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Presented as a part of Burning Against the Dying of the Light exhibition at KHOJ

Ritu Sarin and Tenzing Sonam engaged in a conversation with Ananya Vajpeyi, Venerable Kabir Saxena and Matthew Akester about the political and moral ramifications of the self-immolation protests in Tibet.

The idea of self-immolations as a weapon of political protest, with its gory imagery and echoes of suicide bombers, sits uncomfortably with many people and has divided opinion even among supporters of the Tibetan cause. It has been argued – and some of the last messages of the self-immolators reaffirm this – that the Tibetan self-immolations are rooted in a particularly Buddhist context and are not to be seen as an act of violence but rather, as a form of non-violent self-sacrifice that is in congruence with the highest ideals of Buddhism. But why are Tibetans resorting to this desperate form of protest in the first place?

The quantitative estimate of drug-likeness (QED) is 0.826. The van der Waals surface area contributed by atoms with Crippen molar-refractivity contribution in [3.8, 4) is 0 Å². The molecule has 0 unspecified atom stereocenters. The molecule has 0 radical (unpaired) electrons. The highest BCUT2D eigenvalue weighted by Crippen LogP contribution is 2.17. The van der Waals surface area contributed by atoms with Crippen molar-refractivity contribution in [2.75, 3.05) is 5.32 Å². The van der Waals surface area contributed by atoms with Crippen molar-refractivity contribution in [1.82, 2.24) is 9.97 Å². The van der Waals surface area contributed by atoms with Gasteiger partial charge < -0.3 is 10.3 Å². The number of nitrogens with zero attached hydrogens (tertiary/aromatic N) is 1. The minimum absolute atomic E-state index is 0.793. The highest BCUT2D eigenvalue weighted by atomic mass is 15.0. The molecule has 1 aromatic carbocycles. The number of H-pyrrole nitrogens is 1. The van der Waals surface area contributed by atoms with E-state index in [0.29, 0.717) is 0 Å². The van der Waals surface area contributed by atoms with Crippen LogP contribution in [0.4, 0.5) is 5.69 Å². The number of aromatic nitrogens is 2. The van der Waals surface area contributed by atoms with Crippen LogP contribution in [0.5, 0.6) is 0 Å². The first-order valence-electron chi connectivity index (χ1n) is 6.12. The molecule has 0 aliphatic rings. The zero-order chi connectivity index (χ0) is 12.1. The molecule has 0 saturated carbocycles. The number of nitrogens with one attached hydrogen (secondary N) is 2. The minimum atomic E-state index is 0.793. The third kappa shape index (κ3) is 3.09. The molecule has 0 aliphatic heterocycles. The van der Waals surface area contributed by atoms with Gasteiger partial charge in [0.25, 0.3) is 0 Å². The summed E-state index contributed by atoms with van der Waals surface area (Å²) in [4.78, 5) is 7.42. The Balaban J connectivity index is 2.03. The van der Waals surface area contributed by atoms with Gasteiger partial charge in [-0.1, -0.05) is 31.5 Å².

Ananya Vajpeyi works at the intersection of intellectual history, political theory and critical philology. She is currently writing a book about the life and ideas of Dr B.R. Ambedkar.

Kabir Saxena became a Buddhist at the age of 21 while studying in the UK. He has been the Spiritual Programme Coordinator and teacher of Basic Buddhist theory and practice at Tushita Delhi since late 2011.

Matthew Akester is an independent researcher and translator, and specialist in modern Tibetan history.

 For more information on the artists please visit this site.

In collaboration with Thyssen-Bornemisza Art Contemporary Vienna.


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